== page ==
- Business Incentives
Tax Increment Financing Districts
TIF #1: Designation: March 2002 Expiration: 2034 (Restructured in 2014 into TIF #1 and TIF #2)
Growth in Equalized Assessed Value
|Equalized Assessed Valuation (EAV)
|Base EAV (2002)||$12.6 million|
2021 TIF Update
Village Manager Keller presents overview of the downtown TIF district during virtual board meeting of 2/1/21 outlining past administration's reasoning for establishing the district with concept plans that date back to 1998. With redevelopment stalled during the great recession in 2008, the Village restructured the original TIF in 2014 to ensure that debt payments aligned with the tax increment received. The restructuring lowered interest and reduced annual payments to make make the TIF district self-sustaining, removing pressure from the general fund and Lake Zurich tax payers.
Slide deck presented during the update
If I see it on the Internet ...
... it must be true!
There is has been much chatter about Lake Zurich's TIF districts, development and TIF debt on social media. The information included in posts or comments range from up-to-date facts to pure conjecture and everything in between. Therefore, we are posting this fact check tool of the Lake Zurich TIF Experience as presented by Village Manager Keller in 2021:
Taking a look back
- The downtown TIF was established in 2002, with $30M in debt issued over the next 3 years to fund property acquisition and cover development costs for the downtown concept.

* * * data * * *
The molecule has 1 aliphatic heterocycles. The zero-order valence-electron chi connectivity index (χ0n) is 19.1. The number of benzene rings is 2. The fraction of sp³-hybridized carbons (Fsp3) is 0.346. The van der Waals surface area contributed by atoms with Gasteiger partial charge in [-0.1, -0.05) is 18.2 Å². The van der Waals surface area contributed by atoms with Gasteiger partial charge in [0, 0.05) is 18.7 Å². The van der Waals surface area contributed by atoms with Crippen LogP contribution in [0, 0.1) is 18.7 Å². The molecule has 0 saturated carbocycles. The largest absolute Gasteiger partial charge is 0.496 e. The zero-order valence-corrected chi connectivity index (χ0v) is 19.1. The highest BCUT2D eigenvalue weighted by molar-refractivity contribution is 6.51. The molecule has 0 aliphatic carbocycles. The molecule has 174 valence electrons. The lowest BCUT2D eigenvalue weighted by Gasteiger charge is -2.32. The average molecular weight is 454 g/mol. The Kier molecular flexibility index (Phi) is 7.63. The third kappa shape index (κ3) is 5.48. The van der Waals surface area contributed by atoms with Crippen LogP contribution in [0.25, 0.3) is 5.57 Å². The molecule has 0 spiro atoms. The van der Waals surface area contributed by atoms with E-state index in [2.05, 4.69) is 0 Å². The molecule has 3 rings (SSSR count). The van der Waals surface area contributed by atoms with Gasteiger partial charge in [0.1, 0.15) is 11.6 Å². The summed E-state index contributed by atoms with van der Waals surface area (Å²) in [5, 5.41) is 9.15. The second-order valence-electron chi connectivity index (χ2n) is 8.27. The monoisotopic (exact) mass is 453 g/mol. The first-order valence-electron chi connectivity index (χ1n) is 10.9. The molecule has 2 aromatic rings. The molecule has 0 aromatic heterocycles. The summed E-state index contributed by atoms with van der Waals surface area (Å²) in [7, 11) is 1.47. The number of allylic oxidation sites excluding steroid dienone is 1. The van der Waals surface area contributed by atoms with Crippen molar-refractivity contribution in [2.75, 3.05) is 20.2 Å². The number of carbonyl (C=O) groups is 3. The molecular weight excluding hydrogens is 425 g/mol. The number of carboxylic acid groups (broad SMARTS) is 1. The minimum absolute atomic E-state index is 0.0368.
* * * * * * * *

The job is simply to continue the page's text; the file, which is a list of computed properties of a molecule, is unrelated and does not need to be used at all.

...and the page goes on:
- Some redevelopment projects were successful, namely Concorde Village and a partial development of Somerset homes. Other projects from McCaffrey and ESG/Smith collapsed with the 2008 recession.
- The Route 22 bypass of downtown improved traffic flow, but left downtown Main Street with less visibility and investors focused on heavy traffic areas such as Route 12.
- Holding $30M in debt and several properties, increasing debt payments exceeded the TIF increment in 2014. Restructuring the TIF in the same year to protect the Village's operating funds from covering TIF repayments resulted in TIF #1 and TIF #2. In short, the increment derived from the TIF will be covering the debt payments.
2021 and beyond
- There is light at the end of the tunnel with TIF debt decreasing with $7.83M already repaid in 2020. Future repayment dates are 2024, 2029 and the last repayment in 2034.
- Future revenue and debt repayments are not dependent on a specific new project.
- Several Village owned properties have been sold, returned to the property tax roles and are adding TIF increment.
- TIF investments support private investments and will generate additional TIF increment.